The Use of Scintigraphy in the Diagnosis of Bone Spavin

Font, Alexandre (1994) The Use of Scintigraphy in the Diagnosis of Bone Spavin. Master of Veterinary Medicine thesis, University of Glasgow.

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Bone Spavin (Degenerative Joint Disease of the distal tarsal joints) is a well-known cause of hindlimb lameness in the horse. The diagnosis of this condition is usually achieved by clinical examination, selective analgesia of the hindlimb (including intra-articular anaesthesia of the intertarsal and tarsometararsal joints), and radiography. While the diagnosis of the condition poses no problem in advanced cases, the early stages can escape diagnosis by conventional means. In some cases clinical symptoms can be present for a long time before radiographic changes develop; in other cases, a mild bilateral spavin can present disguised as a back problem. Gamma-Scintigraphy has been successfully used to investigate osteoarthritis both in Human and Veterinary Medicine. The technique has proven to be an extremely sensitive indicator of joint abnormalities, and because it relays on the metabolical activity and vascularity of bone rather than gross physical changes, it has advantages over radiography in the early detection of bone remodelling. In the present study, the clinical, radiographic and scintigraphic findings of 17 horses admitted for lameness examination to the Equine Hospital of the University of Glasgow Veterinary School, and in which a diagnosis of Bone Spavin was made are reported. Post-mortem and pathology findings are reported in one case. Bone and Soft Tissue Scintigraphy are compared with conventional methods in its ability to diagnose Bone Spavin, and the correlation between scintigraphy and clinical signs, and scintigraphy and radiography is calculated. Scintigraphy was carried out using a portable scintillation counter connected to a hand held probe. The isotope used was 99m Tc- MDP at a dose rate of 2 Mbq/Kg. injected intravenously. Soft tissue scans were performed 25 min. and bone scans 3 hrs. post-injection. A computer soft-ware program base on a commercial worksheet was used to manipulate the numerical data and display the results graphically for easier interpretation. Cases of bone spavin showed marked increases in isotope uptake in the tarsus, usually with peak increases in the DIT and TMT joints. A value of 40% increase over the contralateral limb was considered significant. The sensitivity of scintigraphy in the detection of Bone Spavin was of 100% in cases of confirmed bone spavin, which compared favourably with the 81,2% of radiography. The correlation between the degree of isotope uptake detected by scintigraphy and the degree of lameness was poor (r = 0.17 for bone phase and r = -0.39 for soft tissue scintigraphy). There was moderate correlation between scintigraphy and radiography. In only 65% of the cases positive radiographic and positive scintigraphic findings were matched. The correlation between the values of the bone scans and the radiological scores of the tarsal joints was good for the left DIT joint (r = 0.74), poor for the right PIT joint (r = 0.99) and moderate for the rest of the joints (r ranging from 0.45 to 0.59). The correlation coefficients for soft tissue phase scintigraphy were similar. In three horses, an increase of activity in the tarsal joints was detected by scintigraphy in the absence of radiographic signs of osteoarthritis, and with a clinical picture suggestive of lower back injury. Follow up examinations of these cases revealed that the positive scintigraphic findings had been an indicator of incipient joint degeneration, as they became clinically symptomatic. This findings illustrate the value of scintigraphy in the early detection or "prediction" of bone spavin, and osteoarthritis in general. They also suggest that subchondral bone changes occur very early in the process of osteoarthritis, and add weight to the hypothesis that they may be instrumental in its development.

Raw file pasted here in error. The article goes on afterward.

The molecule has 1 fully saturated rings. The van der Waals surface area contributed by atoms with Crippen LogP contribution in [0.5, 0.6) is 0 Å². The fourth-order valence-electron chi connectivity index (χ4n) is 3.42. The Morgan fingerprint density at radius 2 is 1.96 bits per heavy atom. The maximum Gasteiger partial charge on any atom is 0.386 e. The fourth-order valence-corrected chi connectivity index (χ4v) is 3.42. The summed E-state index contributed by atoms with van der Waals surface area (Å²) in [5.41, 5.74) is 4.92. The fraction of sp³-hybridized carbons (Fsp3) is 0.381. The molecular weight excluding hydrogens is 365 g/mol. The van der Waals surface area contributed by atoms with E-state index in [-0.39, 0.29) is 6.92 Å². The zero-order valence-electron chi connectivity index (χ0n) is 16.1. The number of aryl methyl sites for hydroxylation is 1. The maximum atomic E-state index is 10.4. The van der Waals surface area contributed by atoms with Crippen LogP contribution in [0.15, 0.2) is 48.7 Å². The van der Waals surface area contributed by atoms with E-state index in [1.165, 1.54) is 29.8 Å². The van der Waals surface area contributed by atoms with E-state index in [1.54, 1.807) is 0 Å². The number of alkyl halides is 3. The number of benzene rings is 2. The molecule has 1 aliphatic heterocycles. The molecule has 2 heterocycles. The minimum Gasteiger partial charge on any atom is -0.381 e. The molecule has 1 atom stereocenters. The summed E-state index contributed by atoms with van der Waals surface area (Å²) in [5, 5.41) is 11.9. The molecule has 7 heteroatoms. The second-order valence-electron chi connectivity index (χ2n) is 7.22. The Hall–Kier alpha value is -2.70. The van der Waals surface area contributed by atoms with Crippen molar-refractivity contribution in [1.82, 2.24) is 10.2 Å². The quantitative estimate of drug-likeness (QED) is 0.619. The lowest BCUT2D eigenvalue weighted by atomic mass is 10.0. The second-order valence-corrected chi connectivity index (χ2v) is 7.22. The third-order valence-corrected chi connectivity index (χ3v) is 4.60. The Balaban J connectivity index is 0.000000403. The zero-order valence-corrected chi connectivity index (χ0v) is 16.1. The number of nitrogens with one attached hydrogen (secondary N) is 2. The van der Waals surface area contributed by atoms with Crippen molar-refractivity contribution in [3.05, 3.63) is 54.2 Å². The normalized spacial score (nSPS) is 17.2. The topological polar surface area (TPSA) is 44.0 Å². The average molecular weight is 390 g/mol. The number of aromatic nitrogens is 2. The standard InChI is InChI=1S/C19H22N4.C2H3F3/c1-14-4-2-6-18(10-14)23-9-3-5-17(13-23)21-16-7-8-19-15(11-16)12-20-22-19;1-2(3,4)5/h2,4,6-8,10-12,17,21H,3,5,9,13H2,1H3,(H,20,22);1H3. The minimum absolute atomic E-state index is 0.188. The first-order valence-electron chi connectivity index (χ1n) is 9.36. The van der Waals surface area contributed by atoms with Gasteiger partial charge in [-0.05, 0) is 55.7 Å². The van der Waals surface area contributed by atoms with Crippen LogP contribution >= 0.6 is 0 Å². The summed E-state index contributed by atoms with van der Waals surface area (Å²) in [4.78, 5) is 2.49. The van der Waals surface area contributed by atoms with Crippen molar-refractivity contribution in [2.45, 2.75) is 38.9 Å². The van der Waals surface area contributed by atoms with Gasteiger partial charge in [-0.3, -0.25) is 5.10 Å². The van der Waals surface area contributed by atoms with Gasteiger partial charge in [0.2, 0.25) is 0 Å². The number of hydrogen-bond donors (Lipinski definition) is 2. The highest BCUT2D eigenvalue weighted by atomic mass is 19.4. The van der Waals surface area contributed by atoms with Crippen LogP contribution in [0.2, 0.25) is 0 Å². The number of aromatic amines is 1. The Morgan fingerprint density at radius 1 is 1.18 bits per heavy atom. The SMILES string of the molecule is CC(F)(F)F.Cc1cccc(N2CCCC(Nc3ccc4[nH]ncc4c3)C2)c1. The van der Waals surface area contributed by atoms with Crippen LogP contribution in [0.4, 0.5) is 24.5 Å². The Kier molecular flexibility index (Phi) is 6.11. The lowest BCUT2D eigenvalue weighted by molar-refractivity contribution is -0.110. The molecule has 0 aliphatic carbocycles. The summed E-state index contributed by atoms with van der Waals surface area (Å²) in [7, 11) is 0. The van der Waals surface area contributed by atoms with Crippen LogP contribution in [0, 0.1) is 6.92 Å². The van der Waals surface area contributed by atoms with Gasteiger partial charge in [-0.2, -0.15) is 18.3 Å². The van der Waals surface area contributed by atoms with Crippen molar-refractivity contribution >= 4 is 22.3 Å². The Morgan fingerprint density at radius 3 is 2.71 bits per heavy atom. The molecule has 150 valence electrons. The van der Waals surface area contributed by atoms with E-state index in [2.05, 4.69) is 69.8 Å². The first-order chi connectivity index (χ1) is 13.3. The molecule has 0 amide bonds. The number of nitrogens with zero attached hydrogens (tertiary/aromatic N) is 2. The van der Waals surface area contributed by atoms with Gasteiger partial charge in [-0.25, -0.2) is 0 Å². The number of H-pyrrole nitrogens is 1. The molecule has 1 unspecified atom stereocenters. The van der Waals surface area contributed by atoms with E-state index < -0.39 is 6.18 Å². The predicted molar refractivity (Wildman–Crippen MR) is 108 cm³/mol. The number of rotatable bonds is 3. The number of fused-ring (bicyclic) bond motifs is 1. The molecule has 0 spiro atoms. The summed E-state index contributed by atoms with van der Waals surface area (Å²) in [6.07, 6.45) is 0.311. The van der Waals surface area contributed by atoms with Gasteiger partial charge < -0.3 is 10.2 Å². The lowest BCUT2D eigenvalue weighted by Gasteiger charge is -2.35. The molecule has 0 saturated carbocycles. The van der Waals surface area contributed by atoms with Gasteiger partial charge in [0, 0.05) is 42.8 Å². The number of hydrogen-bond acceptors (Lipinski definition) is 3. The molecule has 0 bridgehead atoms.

Item Type: Thesis (Master of Veterinary Medicine)
Qualification Level: Masters
Additional Information: Adviser: Graham Munroe
Keywords: Veterinary science
Date of Award: 1994
Depositing User: Enlighten Team
Unique ID: glathesis:1994-76078
Copyright: Copyright of this thesis is held by the author.
Date Deposited: 19 Dec 2019 09:15
Last Modified: 19 Dec 2019 09:15

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